GOP lawmaker files Texas-style bounty-hunter abortion bill in Florida Legislature

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fairly difficult
A Florida version of the Texas law banning abortions after about six weeks of pregnancy and allowing citizens to sue people who provide or enable abortions has landed in Tallahassee in the form of HB 167, filed by Republican Webster Barnaby of Volusia County. Barnaby's bill, filed Wednesday, mimics...
A Florida version of the Texas law banning abortions after about six weeks of pregnancy and allowing citizens to sue people who provide or enable abortions has landed in Tallahassee in the form of HB 167, filed by Republican Webster Barnaby of Volusia County.

Barnaby's bill , filed Wednesday, mimics key provisions of the Texas law — for example, forbidding abortions when medical workers use sonography to detect "cardiac activity or the steady and repetitive rhythmic contraction of the fetal heart within the gestational sac."

The only specific exemption in the bill is in case of "medical emergency." However, it retains language in existing law barring public funding for abortions except in cases of rape or incest or when "medically necessary to preserve the life of the pregnant woman or to avert a serious risk of substantial and irreversible physical impairment of a major bodily function of the pregnant woman, other than a psychological condition."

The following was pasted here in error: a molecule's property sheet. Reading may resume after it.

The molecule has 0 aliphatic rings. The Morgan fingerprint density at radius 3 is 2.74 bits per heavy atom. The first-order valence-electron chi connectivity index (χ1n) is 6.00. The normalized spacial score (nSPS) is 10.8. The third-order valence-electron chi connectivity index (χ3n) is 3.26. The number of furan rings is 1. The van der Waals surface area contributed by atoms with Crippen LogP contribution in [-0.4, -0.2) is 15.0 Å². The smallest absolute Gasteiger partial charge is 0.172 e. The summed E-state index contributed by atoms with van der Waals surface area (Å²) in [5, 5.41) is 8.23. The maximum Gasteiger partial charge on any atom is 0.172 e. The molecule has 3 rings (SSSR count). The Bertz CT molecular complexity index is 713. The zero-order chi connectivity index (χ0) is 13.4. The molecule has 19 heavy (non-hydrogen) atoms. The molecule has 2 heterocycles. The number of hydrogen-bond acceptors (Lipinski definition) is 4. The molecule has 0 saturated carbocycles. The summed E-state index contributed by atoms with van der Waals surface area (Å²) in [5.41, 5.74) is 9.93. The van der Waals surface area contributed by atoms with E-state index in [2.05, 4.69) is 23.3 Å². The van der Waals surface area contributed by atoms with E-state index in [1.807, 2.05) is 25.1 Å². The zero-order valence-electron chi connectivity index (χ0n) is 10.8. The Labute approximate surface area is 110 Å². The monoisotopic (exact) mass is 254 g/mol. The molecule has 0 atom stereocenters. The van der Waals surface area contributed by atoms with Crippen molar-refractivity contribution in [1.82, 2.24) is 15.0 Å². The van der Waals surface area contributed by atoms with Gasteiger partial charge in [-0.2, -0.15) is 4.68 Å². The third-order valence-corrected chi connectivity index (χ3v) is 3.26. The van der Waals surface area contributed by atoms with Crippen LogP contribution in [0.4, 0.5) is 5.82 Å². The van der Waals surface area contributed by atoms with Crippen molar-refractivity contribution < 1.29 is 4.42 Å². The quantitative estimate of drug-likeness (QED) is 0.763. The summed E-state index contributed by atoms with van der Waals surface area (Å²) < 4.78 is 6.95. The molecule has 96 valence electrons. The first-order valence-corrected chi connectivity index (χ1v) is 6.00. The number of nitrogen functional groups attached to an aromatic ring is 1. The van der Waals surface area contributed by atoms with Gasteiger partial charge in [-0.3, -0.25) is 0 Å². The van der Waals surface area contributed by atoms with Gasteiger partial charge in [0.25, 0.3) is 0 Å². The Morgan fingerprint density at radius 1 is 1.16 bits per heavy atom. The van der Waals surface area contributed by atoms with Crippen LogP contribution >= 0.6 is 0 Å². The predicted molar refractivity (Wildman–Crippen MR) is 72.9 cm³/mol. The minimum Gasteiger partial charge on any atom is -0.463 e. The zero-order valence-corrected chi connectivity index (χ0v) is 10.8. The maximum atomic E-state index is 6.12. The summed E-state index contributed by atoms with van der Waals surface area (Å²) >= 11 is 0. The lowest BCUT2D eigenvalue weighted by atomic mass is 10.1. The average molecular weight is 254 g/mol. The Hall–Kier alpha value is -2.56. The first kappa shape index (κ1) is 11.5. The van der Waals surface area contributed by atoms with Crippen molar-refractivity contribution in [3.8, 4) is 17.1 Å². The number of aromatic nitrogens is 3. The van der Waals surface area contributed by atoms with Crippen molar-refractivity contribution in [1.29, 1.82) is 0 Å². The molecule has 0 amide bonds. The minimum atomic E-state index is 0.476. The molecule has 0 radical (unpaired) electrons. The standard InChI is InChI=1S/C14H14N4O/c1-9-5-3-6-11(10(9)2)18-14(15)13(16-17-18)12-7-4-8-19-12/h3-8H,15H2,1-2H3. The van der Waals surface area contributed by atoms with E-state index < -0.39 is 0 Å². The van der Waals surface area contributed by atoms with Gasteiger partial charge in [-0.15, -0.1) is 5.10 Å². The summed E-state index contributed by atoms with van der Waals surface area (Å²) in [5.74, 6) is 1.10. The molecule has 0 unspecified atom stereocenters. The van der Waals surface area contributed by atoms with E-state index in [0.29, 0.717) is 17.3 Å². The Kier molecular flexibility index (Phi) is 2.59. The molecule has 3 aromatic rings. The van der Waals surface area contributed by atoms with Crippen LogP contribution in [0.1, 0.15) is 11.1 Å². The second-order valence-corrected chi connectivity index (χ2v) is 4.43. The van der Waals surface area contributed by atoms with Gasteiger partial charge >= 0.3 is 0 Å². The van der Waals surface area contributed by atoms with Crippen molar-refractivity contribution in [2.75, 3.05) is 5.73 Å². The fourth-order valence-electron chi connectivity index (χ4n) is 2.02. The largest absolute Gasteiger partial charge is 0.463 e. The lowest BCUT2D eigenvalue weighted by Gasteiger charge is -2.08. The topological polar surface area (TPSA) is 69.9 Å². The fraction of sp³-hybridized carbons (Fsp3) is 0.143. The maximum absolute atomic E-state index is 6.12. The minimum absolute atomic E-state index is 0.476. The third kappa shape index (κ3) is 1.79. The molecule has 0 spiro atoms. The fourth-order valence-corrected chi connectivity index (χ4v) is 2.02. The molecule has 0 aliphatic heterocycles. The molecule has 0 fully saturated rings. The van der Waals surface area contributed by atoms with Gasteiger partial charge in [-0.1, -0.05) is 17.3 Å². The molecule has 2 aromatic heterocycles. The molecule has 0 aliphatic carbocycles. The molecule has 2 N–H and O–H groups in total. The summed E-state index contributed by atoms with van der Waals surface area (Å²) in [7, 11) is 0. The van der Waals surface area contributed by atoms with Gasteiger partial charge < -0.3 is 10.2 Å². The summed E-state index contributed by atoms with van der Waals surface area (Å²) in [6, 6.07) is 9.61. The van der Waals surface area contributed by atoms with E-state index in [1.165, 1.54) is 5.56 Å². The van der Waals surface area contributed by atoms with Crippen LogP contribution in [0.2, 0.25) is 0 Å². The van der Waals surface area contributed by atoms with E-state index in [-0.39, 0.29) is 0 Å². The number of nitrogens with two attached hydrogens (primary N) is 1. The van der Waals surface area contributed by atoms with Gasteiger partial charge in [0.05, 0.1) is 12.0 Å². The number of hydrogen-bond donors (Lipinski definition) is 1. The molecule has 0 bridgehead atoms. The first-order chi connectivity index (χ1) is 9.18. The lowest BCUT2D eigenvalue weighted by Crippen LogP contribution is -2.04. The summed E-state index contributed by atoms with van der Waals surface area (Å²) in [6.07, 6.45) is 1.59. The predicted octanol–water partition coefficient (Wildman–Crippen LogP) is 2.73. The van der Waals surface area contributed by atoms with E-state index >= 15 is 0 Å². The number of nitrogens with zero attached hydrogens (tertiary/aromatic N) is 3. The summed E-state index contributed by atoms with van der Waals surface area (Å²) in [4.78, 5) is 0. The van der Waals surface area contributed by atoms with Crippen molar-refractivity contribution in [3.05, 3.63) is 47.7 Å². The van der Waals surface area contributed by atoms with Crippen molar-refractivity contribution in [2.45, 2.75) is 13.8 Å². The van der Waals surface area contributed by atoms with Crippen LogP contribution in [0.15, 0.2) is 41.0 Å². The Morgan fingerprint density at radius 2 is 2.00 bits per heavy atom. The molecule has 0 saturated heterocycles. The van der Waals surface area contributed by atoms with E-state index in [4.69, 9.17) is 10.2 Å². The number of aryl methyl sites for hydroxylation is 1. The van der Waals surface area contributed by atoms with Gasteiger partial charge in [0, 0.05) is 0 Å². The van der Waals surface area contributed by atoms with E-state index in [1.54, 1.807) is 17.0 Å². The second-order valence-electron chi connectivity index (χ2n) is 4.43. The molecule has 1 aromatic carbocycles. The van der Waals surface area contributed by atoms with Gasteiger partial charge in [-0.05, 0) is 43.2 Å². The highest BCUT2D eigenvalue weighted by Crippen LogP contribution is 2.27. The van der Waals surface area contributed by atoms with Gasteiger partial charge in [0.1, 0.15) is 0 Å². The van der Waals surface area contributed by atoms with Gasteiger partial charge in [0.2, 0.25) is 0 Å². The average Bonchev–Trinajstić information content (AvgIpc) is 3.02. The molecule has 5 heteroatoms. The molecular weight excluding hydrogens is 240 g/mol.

The bill carries no criminal sanctions, leaving enforcement to private citizens who have reason to suspect neighbors of seeking early abortions. They'd take medical providers to court and, as a reward, they could receive court-ordered judgments of $10,000 per case. Defendants would have to shoulder their own legal costs.

Also liable would be persons who "aid or abet" such abortions, defined as "including, but not limited to, paying for or reimbursing the costs of an abortion through insurance or otherwise, if the abortion is performed or induced in violation of this chapter, regardless of whether the person knew or should have known that the abortion would be performed or induced in violation of this chapter."

Many women don't realize they are pregnant until well after six weeks. The effect of the bill could be to make abortion all but unavailable in Florida; the Texas law forced clinics there to turn away patients, who flooded clinics in neighboring states, according to an Associated Press report.

Barnaby's…
Michael Moline, Florida Phoenix
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